What Are 4 Types of Logging? A Cybersecurity Expert Explains.


Updated on:

I’ve seen the impact of cyber attacks firsthand. The amount of damage hackers can do is often devastating and it’s something that individuals, companies, and organizations should take seriously. One of the ways to ensure your security online is by understanding the different types of logging.

Logging is a process of recording information or events in a system. This can be useful in detecting anomalies within your system, including any attempts made by hackers to gain access to sensitive data. When you’re aware of the different types of logging, you can take proactive measures to guard against these threats.

There are four types of logging that you should know about, and I’m going to explain what they are, so you can start implementing preventive measures to safeguard your digital life. Read on to learn more.

What are 4 types of logging?

Logging is an important aspect of security and IT management. It helps to keep track of system behaviors, changes, errors and security incidents. There are different types of logging that can be utilized depending on specific needs and situations. Here are four types of logging and how they work:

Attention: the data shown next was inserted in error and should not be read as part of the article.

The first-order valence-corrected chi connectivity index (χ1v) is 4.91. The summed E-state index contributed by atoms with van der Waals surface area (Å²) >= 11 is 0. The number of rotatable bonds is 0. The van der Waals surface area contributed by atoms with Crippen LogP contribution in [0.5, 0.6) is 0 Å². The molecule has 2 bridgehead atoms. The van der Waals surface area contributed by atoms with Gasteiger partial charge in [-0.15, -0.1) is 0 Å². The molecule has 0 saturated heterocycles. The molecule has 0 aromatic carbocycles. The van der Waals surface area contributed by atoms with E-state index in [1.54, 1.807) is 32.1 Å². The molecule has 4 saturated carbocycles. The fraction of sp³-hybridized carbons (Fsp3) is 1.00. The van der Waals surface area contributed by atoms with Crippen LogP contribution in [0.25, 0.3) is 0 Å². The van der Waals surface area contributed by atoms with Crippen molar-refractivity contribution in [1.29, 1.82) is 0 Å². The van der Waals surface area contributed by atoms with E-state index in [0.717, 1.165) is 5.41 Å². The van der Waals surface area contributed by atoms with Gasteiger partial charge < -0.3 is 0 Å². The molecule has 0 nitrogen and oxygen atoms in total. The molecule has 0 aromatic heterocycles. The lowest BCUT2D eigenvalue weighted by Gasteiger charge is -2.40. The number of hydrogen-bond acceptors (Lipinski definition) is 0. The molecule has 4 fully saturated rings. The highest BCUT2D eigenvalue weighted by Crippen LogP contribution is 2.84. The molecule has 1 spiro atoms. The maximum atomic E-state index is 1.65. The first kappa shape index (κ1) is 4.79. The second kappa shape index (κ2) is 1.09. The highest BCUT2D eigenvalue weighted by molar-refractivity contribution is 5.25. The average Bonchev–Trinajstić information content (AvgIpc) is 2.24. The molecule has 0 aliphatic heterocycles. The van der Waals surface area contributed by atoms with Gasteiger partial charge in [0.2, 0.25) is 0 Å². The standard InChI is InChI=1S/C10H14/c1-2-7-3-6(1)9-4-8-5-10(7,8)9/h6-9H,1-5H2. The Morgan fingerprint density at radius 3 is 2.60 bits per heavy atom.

• Circular logging: This type of logging is useful when all you need to do is restart recovery, and use the log to reverse the transactions that were running at the time that the system was shut down. Circular logs overwrite the oldest log entries once the log file has reached a specific size.
  • Linear logging: This type of logging stores log entries in sequence, usually in a sequential file format. Linear logs are useful for tracking changes such as modifications made to a database, as they provide a complete record of all activity.
  • Active log: An active log is used to keep track of current transactions and changes as they happen. Active logs are typically small and only keep track of what’s happening in real time.
  • Inactive log: Inactive logs are used to keep track of transactions that have already been completed or have failed. They provide a historical record of activity, which can be used for diagnostic purposes, identifying issues with processes and detecting security incidents.
  • Second log file: A second log file can be used as a backup to primary log files. This helps to ensure that logging is resilient to hardware failures, data corruption and other issues that could impact the integrity of log data.